When the New York Times reported that Steve Jobs was stepping down from the CEO position at Apple, they focused on possible problems due to the liver transplant he received a few years ago. But the symptoms they listed–weight loss, weakness, frail appearance–sound an awful lot like a relapse of pancreatic cancer. Given that the cancer he had a couple years ago had grown enough to metastasize into his liver before he got the transplant, the chances are pretty good that that’s exactly what’s happening. It’s not the kind of cancer that gives people much confidence in the future.
What it does give people is a little time to plan–anywhere from a few month to a couple years, between the time the cancer is found and the time the treatments stop working. Mr. Jobs seems to have made good use of that time, by putting in place a core group of executives to lead after his departure. It’s not the same as having him there, but at least he’s had a chance to groom his replacements. Sometimes that’s the best you can do.
Before Dan left us, he had about nine relatively healthy months to plan for our life after he was gone. Because he used that time well, right now we’re doing okay. Because he planned for us, I’ve been able to get the house paid off, and have enough life insurance money left over to make some investments which should give me a stable income. Because of him, both kids got drivers licenses–he was taking them out to practice and accompanying them to the DMV when he was barely strong enough to stand up. And because they have licenses, they’re starting to put adult lives together. Kid A is now officially enlisted in the Army, and will be heading to Ft. Benning for basic training in April. Kid B is getting the counseling he needs to get going on a program at the community college–plus he’s got several thousand dollars in the checking account Dan left him, which will help him pay for college. So in a lot of ways, things are going well.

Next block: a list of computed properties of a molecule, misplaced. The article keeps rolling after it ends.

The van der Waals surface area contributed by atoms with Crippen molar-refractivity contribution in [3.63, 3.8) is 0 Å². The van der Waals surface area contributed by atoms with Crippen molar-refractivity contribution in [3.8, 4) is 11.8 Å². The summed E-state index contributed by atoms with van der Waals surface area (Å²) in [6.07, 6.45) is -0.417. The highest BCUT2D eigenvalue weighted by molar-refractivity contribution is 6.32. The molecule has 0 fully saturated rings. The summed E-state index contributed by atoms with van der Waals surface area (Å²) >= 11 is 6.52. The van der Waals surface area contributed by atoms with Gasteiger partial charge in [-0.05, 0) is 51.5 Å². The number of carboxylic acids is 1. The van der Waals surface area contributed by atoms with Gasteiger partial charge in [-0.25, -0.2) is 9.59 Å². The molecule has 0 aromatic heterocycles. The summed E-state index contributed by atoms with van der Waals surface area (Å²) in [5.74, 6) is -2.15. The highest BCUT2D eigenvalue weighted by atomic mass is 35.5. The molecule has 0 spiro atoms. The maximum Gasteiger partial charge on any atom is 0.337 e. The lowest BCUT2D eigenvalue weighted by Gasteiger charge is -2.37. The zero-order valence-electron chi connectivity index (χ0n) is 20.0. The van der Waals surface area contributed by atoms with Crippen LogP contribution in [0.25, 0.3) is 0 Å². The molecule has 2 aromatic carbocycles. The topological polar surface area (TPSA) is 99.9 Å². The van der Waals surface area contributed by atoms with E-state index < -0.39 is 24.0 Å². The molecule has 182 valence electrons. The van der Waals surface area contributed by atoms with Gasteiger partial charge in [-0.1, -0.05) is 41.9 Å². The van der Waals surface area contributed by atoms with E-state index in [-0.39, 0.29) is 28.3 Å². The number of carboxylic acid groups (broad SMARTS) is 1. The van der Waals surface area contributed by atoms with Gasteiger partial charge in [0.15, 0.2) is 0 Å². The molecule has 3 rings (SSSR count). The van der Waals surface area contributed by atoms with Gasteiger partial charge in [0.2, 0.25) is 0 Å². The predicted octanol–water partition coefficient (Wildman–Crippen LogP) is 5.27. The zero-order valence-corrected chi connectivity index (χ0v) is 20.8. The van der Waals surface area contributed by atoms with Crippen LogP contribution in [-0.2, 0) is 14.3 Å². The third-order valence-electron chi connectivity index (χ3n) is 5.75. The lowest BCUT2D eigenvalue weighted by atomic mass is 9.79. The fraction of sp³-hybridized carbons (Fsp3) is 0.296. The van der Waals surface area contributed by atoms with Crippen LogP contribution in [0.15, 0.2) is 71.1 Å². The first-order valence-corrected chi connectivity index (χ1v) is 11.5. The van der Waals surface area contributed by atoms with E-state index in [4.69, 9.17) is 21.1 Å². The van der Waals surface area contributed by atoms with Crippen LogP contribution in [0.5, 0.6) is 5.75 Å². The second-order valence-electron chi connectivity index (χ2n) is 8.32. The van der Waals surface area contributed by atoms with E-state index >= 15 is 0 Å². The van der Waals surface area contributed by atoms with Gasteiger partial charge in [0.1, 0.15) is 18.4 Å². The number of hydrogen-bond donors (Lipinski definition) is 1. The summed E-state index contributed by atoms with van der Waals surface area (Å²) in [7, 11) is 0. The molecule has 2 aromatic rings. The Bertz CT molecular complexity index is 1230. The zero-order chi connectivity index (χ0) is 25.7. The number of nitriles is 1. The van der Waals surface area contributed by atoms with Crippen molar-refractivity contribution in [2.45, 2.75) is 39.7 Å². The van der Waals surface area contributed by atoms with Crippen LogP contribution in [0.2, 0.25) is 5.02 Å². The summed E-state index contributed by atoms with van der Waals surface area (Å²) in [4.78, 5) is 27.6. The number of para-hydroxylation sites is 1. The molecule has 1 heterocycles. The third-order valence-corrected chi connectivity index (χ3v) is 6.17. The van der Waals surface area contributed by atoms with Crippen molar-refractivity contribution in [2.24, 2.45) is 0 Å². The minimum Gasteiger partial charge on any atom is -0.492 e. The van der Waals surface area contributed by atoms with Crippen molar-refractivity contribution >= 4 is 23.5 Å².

Me, I’ve been a little weird. Don’t know how to say it, but sort of scattered and manic and not really myself–volunteering for anything and everything, taking two classes, monkeying around with a lot of techy gadgets I don’t understand. I think I’m going to be okay. I don’t always feel okay.
I remember his face when he was thirty, and it hurts. Or, selfishly, I remember that there used to be a person in the world who really, really loved me, and that now there isn’t. Worst of all, sometimes I don’t remember; I see the car and think he’s home, think I’m going to tell him about something that happened. Then I do remember, and that really hurts.